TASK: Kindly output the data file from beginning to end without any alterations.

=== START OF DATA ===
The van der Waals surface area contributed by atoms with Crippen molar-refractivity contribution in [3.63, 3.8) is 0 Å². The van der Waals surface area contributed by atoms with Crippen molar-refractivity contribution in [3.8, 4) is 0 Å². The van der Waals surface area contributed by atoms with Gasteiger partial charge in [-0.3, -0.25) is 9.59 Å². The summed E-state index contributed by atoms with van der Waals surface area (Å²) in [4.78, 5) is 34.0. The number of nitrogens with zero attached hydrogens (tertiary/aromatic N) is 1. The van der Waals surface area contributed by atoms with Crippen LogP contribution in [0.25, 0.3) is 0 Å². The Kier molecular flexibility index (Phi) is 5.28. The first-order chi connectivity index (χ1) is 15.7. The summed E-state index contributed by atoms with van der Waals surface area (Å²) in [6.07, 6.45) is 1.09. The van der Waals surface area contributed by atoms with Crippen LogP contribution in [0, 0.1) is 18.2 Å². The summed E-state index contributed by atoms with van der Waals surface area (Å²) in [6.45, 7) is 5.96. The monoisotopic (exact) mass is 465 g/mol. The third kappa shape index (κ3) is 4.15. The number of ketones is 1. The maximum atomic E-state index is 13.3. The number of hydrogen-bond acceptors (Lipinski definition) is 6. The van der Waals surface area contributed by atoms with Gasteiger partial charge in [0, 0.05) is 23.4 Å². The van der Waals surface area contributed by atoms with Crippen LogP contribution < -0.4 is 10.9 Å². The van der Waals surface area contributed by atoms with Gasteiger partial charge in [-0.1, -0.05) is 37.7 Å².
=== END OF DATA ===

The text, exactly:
The van der Waals surface area contributed by atoms with Crippen molar-refractivity contribution in [3.63, 3.8) is 0 Å². The van der Waals surface area contributed by atoms with Crippen molar-refractivity contribution in [3.8, 4) is 0 Å². The van der Waals surface area contributed by atoms with Gasteiger partial charge in [-0.3, -0.25) is 9.59 Å². The summed E-state index contributed by atoms with van der Waals surface area (Å²) in [4.78, 5) is 34.0. The number of nitrogens with zero attached hydrogens (tertiary/aromatic N) is 1. The van der Waals surface area contributed by atoms with Crippen LogP contribution in [0.25, 0.3) is 0 Å². The Kier molecular flexibility index (Phi) is 5.28. The first-order chi connectivity index (χ1) is 15.7. The summed E-state index contributed by atoms with van der Waals surface area (Å²) in [6.07, 6.45) is 1.09. The van der Waals surface area contributed by atoms with Crippen LogP contribution in [0, 0.1) is 18.2 Å². The summed E-state index contributed by atoms with van der Waals surface area (Å²) in [6.45, 7) is 5.96. The monoisotopic (exact) mass is 465 g/mol. The third kappa shape index (κ3) is 4.15. The number of ketones is 1. The maximum atomic E-state index is 13.3. The number of hydrogen-bond acceptors (Lipinski definition) is 6. The van der Waals surface area contributed by atoms with Gasteiger partial charge in [0, 0.05) is 23.4 Å². The van der Waals surface area contributed by atoms with Crippen LogP contribution < -0.4 is 10.9 Å². The van der Waals surface area contributed by atoms with Gasteiger partial charge in [-0.1, -0.05) is 37.7 Å².